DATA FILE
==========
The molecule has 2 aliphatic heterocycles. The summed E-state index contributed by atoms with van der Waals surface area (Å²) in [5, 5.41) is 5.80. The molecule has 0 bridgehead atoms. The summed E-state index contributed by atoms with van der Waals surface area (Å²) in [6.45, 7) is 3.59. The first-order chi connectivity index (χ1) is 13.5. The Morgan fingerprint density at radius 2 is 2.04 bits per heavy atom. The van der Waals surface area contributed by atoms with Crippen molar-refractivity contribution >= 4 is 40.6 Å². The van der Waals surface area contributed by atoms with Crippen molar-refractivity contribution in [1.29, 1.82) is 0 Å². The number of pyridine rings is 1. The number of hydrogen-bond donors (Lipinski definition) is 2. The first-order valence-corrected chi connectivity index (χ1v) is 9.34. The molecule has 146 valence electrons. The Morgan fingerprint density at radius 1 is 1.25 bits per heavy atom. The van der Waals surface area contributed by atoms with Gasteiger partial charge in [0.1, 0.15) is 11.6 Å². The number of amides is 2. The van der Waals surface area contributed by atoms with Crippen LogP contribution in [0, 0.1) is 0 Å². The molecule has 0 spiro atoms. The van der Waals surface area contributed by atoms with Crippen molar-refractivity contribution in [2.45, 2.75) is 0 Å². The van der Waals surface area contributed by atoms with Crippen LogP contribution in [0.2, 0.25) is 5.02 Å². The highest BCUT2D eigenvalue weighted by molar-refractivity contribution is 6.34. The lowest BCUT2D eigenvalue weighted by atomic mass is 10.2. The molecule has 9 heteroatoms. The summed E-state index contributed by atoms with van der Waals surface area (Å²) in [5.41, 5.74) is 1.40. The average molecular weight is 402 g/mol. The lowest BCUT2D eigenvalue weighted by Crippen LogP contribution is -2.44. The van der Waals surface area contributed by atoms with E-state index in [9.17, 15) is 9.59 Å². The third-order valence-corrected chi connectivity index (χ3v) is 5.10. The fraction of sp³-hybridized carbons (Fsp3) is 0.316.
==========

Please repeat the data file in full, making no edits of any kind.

The molecule has 2 aliphatic heterocycles. The summed E-state index contributed by atoms with van der Waals surface area (Å²) in [5, 5.41) is 5.80. The molecule has 0 bridgehead atoms. The summed E-state index contributed by atoms with van der Waals surface area (Å²) in [6.45, 7) is 3.59. The first-order chi connectivity index (χ1) is 13.5. The Morgan fingerprint density at radius 2 is 2.04 bits per heavy atom. The van der Waals surface area contributed by atoms with Crippen molar-refractivity contribution >= 4 is 40.6 Å². The van der Waals surface area contributed by atoms with Crippen molar-refractivity contribution in [1.29, 1.82) is 0 Å². The number of pyridine rings is 1. The number of hydrogen-bond donors (Lipinski definition) is 2. The first-order valence-corrected chi connectivity index (χ1v) is 9.34. The molecule has 146 valence electrons. The Morgan fingerprint density at radius 1 is 1.25 bits per heavy atom. The van der Waals surface area contributed by atoms with Gasteiger partial charge in [0.1, 0.15) is 11.6 Å². The number of amides is 2. The van der Waals surface area contributed by atoms with Crippen LogP contribution in [0, 0.1) is 0 Å². The molecule has 0 spiro atoms. The van der Waals surface area contributed by atoms with Crippen molar-refractivity contribution in [2.45, 2.75) is 0 Å². The van der Waals surface area contributed by atoms with Crippen LogP contribution in [0.2, 0.25) is 5.02 Å². The highest BCUT2D eigenvalue weighted by molar-refractivity contribution is 6.34. The lowest BCUT2D eigenvalue weighted by atomic mass is 10.2. The molecule has 9 heteroatoms. The summed E-state index contributed by atoms with van der Waals surface area (Å²) in [5.41, 5.74) is 1.40. The average molecular weight is 402 g/mol. The lowest BCUT2D eigenvalue weighted by Crippen LogP contribution is -2.44. The van der Waals surface area contributed by atoms with E-state index in [9.17, 15) is 9.59 Å². The third-order valence-corrected chi connectivity index (χ3v) is 5.10. The fraction of sp³-hybridized carbons (Fsp3) is 0.316.